My husband, who’s intelligent, educated, and anything but a racist, recently referred to someone as “mulatto.” He honestly had no idea that the term is offensive; he thought it was just a benign, descriptive word (he was born and raised in a whiter-than-white section of Connecticut, nowhere near the south, so he really didn’t have much familiarity). He’d never even heard of the equally-unacceptable “quadroon” and “octoroon.”

Blackberry's avatar

@SadieMartinPaul Yeah, I met a middle aged woman in MS that didn’t know where Oregon was.

Sometimes I forget, being 27 and technologically saavy, that other people aren’t the same way. I get frustrated that my mother doesn’t understand certain things about phones or computers.

It is kind of similar with people in their own social bubble. I dated a white woman who said that if I wasn’t there, her family might have cracked a black joke or two, because they were used to doing that.

Now, if they went ahead and made the jokes anyway, without regard to social awareness, I would think they were slow in the head.

Maybe your co worker is just stupid. Lol.

josie's avatar

@Dutchess_III

Call it a Persian rug. It isn’t quite one thing or the other. It will do until Iran gets a Nuke.

Dutchess_III's avatar

:) Kk! But wait…it isn’t from Persia. It came from a flea market in Kansas (SCORE!)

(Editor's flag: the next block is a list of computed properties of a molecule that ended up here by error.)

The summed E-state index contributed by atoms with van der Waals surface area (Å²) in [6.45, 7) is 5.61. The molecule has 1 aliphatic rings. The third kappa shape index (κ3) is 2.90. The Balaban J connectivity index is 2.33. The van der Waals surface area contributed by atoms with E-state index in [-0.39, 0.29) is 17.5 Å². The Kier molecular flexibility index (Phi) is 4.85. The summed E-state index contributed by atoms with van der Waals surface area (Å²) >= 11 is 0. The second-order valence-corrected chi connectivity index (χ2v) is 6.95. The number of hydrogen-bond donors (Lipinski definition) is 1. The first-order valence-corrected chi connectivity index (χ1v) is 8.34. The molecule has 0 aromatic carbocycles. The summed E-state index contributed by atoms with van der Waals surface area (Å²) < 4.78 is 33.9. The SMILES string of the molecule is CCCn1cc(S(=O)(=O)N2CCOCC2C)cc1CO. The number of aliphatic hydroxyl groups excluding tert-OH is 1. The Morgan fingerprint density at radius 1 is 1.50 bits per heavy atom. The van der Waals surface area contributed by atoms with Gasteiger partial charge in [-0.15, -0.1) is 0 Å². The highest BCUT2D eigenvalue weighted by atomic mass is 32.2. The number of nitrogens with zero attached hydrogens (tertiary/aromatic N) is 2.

deni's avatar

I don’t see what the big deal is with Oriental in the original description. I don’t refer to people as Oriental, I call them Asian if I don’t know anything more than the fact that they are Asian, but I guess I’m ignorant, because I don’t see why it would be an insult if someone did? Does the Orient not refer to the general east/Asian area?.......Would someone whose roots were there not be Oriental then? Did it become derogatory at some point? If so, that is not anyone’s fault but the people who use it in a derogatory manner. Same with nigger, I’ll never use that word but yes it has the potential to be offensive IF the person saying it intends it to be. If not, black people say it to one another all the time, don’t see the big deal or the difference.

ucme's avatar

I’m offended by the conceited pc brigade who preach garbage for a living, at least I would be if I bothered to give a fuck :-)

flutherother's avatar

It’s like us being called ‘Westerners’. It isn’t very offensive but it would be better if they took the trouble to find out what country we are from. India is quite different from Pakistan and they don’t like being lumped together as Asians.

Dutchess_III's avatar

Yeah. I told my husband that if one of our Asian neighbors came in and saw the rug they’d think all we liked them for were the rugs they made.
My husband thought for a moment, then said, “And their egg rolls.”
:) Sometimes we trade food with them….they give us egg rolls, and we give them oat meal cookies, which they’d never had before we introduced them to them at one of their barbques.

Dutchess_III's avatar

(I have a Vietnamese neighbor. When I asked him what his name was he said, ‘Charlie.” I almost fell over! He’s my age! He remembers the Vietnam war!)

JLeslie's avatar

I love the Charlie bit. LOL.

It is still PC to call a rid an Oriental rug as far as I know.

@flutherother has it that it is best to use the country not the continent or region.